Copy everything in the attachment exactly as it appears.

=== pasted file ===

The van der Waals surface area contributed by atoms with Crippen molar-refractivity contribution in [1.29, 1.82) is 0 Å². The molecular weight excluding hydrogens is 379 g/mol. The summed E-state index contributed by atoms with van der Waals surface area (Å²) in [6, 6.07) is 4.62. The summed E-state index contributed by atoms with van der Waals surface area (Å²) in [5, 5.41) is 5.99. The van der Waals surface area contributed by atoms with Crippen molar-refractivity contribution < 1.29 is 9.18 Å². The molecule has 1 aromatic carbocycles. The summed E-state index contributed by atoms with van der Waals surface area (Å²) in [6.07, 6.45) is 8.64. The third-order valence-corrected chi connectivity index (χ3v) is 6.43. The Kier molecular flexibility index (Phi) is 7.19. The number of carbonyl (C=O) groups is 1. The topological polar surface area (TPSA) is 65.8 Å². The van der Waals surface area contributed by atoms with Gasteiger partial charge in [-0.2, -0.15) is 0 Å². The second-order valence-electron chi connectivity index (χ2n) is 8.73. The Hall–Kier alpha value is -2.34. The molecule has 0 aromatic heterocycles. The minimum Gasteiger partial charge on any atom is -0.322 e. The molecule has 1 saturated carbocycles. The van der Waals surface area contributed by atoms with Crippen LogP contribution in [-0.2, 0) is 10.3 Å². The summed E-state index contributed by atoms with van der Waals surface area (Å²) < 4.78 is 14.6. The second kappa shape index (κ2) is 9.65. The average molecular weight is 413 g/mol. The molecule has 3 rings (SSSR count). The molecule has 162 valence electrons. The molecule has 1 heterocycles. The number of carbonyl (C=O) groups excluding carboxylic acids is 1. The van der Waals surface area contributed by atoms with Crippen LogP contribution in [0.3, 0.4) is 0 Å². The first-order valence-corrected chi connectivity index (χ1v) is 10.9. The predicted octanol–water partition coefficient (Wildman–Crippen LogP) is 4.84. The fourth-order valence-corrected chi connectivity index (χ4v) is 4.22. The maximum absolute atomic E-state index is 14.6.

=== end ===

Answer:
The van der Waals surface area contributed by atoms with Crippen molar-refractivity contribution in [1.29, 1.82) is 0 Å². The molecular weight excluding hydrogens is 379 g/mol. The summed E-state index contributed by atoms with van der Waals surface area (Å²) in [6, 6.07) is 4.62. The summed E-state index contributed by atoms with van der Waals surface area (Å²) in [5, 5.41) is 5.99. The van der Waals surface area contributed by atoms with Crippen molar-refractivity contribution < 1.29 is 9.18 Å². The molecule has 1 aromatic carbocycles. The summed E-state index contributed by atoms with van der Waals surface area (Å²) in [6.07, 6.45) is 8.64. The third-order valence-corrected chi connectivity index (χ3v) is 6.43. The Kier molecular flexibility index (Phi) is 7.19. The number of carbonyl (C=O) groups is 1. The topological polar surface area (TPSA) is 65.8 Å². The van der Waals surface area contributed by atoms with Gasteiger partial charge in [-0.2, -0.15) is 0 Å². The second-order valence-electron chi connectivity index (χ2n) is 8.73. The Hall–Kier alpha value is -2.34. The molecule has 0 aromatic heterocycles. The minimum Gasteiger partial charge on any atom is -0.322 e. The molecule has 1 saturated carbocycles. The van der Waals surface area contributed by atoms with Crippen LogP contribution in [-0.2, 0) is 10.3 Å². The summed E-state index contributed by atoms with van der Waals surface area (Å²) < 4.78 is 14.6. The second kappa shape index (κ2) is 9.65. The average molecular weight is 413 g/mol. The molecule has 3 rings (SSSR count). The molecule has 162 valence electrons. The molecule has 1 heterocycles. The number of carbonyl (C=O) groups excluding carboxylic acids is 1. The van der Waals surface area contributed by atoms with Crippen LogP contribution in [0.3, 0.4) is 0 Å². The first-order valence-corrected chi connectivity index (χ1v) is 10.9. The predicted octanol–water partition coefficient (Wildman–Crippen LogP) is 4.84. The fourth-order valence-corrected chi connectivity index (χ4v) is 4.22. The maximum absolute atomic E-state index is 14.6.